Wild Kuan Yin OracleWild Kuan Yin OracleWild Kuan Yin Oracle: Soul Guidance from the Wild Divine, by Alana Fairchild, illustrated by Wang Yiguang
Blue Angel Publishing, 978-1-922161-64-2, 44 cards, 271 pp., 2015

If I had to describe Alana Fairchild‘s oracle kits in one word, it would be “artful.” This deck is the second one I’ve reviewed,1 and in both, unusual artwork and Fairchild’s soulful writing combine to create not just an insightful divination tool, but what feels like a tour through an art gallery. Art has the quality of touching and moving one’s soul, giving inspiration and a new vision, and so it is with the Wild Kuan Yin Oracle.

Fairchild said she found the work of Wang Yiguang, a prominent, award-winning Chinese artist, on — of all places —  Facebook. She sat with the images, and the idea came to her of a “naughty Kuan Yin,” an expression of the Divine Mother in all her wildness, daring and freedom. Most of the lavishly drawn, rich red cards depict animals and humans in flight, upside down, at odd angles, landing and taking off… you feel like you are there riding the wind with them, carefree and unburdened.

That feeling is key to the deck’s power. It is “dedicated to the wild ones — those with a spirit that longs to be free and a heart that must love with great passion — who yearn to bring beautiful visions to life.”2 Yet Fairchild is sensitive enough to know that this path is often unclear, and created the deck

with the specific intention to be your light in those moments when the darkness seems too much. When hope doesn’t seem strong enough to overcome doubt, this oracle deck will become your medicine and remind you that grace makes all things possible.3

The kit itself is quite basic: 44 cards, larger than average to accommodate the artwork; a guidebook with a short introductory section containing background on the deck’s philosophy and how to use the cards; and the cards’ messages, consisting of a channeling of Kuan Yin, an explanatory section, and a healing process. Fairchild describes Kuan Yin as an East Asian divine being who — in the Buddhist tradition — is said to have been human, but upon her death decided to help other humans achieve spiritual fulfillment and happiness. This type of being is known as a bodhisattva.

Fairchild writes that the deck is meant to be used to find answers to specific questions, as if it were a “telephone line” between the querent and Kuan Yin. She spends some time explaining how the guidance may not at first provide an obvious answer, that the cards might instead be guiding you to look at the bigger picture. This is advice well taken; when we are in darkness, in a spiritual rut, we tend to look inward and become microscopic in our views.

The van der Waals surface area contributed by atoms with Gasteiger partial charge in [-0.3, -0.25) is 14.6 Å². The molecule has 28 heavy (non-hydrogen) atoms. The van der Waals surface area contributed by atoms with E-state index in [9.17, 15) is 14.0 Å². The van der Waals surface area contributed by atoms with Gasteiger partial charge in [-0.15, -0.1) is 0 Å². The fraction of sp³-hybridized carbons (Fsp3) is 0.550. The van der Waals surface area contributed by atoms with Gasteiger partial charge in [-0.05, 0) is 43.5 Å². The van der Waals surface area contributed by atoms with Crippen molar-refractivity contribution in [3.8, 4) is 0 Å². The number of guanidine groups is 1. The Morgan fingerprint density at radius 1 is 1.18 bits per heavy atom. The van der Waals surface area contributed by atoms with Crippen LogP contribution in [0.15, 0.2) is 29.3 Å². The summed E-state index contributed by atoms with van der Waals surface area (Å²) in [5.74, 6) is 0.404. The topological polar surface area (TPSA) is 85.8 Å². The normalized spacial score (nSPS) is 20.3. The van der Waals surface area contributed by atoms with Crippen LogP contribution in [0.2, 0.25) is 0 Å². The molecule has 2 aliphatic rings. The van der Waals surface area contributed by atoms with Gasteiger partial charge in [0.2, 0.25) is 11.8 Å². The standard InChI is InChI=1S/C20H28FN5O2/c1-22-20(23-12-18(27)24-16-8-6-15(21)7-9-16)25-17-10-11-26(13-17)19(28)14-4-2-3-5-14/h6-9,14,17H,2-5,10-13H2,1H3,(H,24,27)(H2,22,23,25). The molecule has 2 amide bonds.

I had occasion to use this advice when I tried out the Bridge of Transition layout, a four-card spread concerning how to release the energy around a situation, person, or habit that holds one back. Each of the four cards has an associated question in the spread, used to answer aspects of the personal question. None of the messages for the cards I drew seemed to apply to the situation I asked about. Yet, using the messages and healing processes, I was able to see more clearly the pervasive energy I was holding that prevented me from moving forward.

This macrocosmic quality defines the usefulness of the Wild Kuan Yin Oracle, a deck whose express purpose is helping people overcome obstacles to reach freedom. The other layout, Seeing from a New Angle, is also a four-card spread, and similarly helpful in this way. Besides these two brilliant layouts, Fairchild encourages the reader to be creative with the deck, saying there is no wrong way to use it.

The Wild Kuan Yin Oracle is a much-needed addition to the divination world. I’m not familiar with any other deck totally devoted to guiding one through and out of a dark night of the soul. By using an entire deck, one receives a more nuanced answer to what is often a nuanced issue, removing conventional society’s conditioning that is preventing us from making our visions real. This oracle — itself a shining manifestation of an artful vision — could not have come at a better time, when the world desperately needs more visionaries to breathe life into it again.

  1. See Susan Starr’s review of the Rumi Oracle. []
  2. p. 3 []
  3. p. 5 []